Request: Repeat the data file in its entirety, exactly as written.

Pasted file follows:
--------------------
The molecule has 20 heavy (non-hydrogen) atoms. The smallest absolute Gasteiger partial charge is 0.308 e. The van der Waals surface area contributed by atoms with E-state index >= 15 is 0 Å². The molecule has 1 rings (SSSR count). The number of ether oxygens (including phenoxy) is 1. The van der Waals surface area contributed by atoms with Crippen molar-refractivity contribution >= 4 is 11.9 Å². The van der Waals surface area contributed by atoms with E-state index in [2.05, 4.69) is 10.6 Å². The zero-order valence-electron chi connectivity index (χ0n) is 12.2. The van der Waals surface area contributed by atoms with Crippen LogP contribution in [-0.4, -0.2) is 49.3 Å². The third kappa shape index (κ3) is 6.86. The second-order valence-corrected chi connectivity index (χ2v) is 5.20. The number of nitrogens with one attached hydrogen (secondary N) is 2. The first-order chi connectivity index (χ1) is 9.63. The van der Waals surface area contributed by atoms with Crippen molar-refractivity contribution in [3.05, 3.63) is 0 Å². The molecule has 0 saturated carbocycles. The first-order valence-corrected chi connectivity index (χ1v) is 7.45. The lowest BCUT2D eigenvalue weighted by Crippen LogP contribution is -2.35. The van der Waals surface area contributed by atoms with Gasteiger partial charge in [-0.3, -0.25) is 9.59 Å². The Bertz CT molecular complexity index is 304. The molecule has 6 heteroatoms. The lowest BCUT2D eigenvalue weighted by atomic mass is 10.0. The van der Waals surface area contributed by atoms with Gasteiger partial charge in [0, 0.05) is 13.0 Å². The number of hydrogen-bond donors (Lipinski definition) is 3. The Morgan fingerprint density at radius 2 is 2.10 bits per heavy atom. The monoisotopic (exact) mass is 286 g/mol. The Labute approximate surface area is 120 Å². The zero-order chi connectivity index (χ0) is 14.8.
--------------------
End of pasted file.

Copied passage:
The molecule has 20 heavy (non-hydrogen) atoms. The smallest absolute Gasteiger partial charge is 0.308 e. The van der Waals surface area contributed by atoms with E-state index >= 15 is 0 Å². The molecule has 1 rings (SSSR count). The number of ether oxygens (including phenoxy) is 1. The van der Waals surface area contributed by atoms with Crippen molar-refractivity contribution >= 4 is 11.9 Å². The van der Waals surface area contributed by atoms with E-state index in [2.05, 4.69) is 10.6 Å². The zero-order valence-electron chi connectivity index (χ0n) is 12.2. The van der Waals surface area contributed by atoms with Crippen LogP contribution in [-0.4, -0.2) is 49.3 Å². The third kappa shape index (κ3) is 6.86. The second-order valence-corrected chi connectivity index (χ2v) is 5.20. The number of nitrogens with one attached hydrogen (secondary N) is 2. The first-order chi connectivity index (χ1) is 9.63. The van der Waals surface area contributed by atoms with Crippen molar-refractivity contribution in [3.05, 3.63) is 0 Å². The molecule has 0 saturated carbocycles. The first-order valence-corrected chi connectivity index (χ1v) is 7.45. The lowest BCUT2D eigenvalue weighted by Crippen LogP contribution is -2.35. The van der Waals surface area contributed by atoms with Gasteiger partial charge in [-0.3, -0.25) is 9.59 Å². The Bertz CT molecular complexity index is 304. The molecule has 6 heteroatoms. The lowest BCUT2D eigenvalue weighted by atomic mass is 10.0. The van der Waals surface area contributed by atoms with Gasteiger partial charge in [0, 0.05) is 13.0 Å². The number of hydrogen-bond donors (Lipinski definition) is 3. The Morgan fingerprint density at radius 2 is 2.10 bits per heavy atom. The monoisotopic (exact) mass is 286 g/mol. The Labute approximate surface area is 120 Å². The zero-order chi connectivity index (χ0) is 14.8.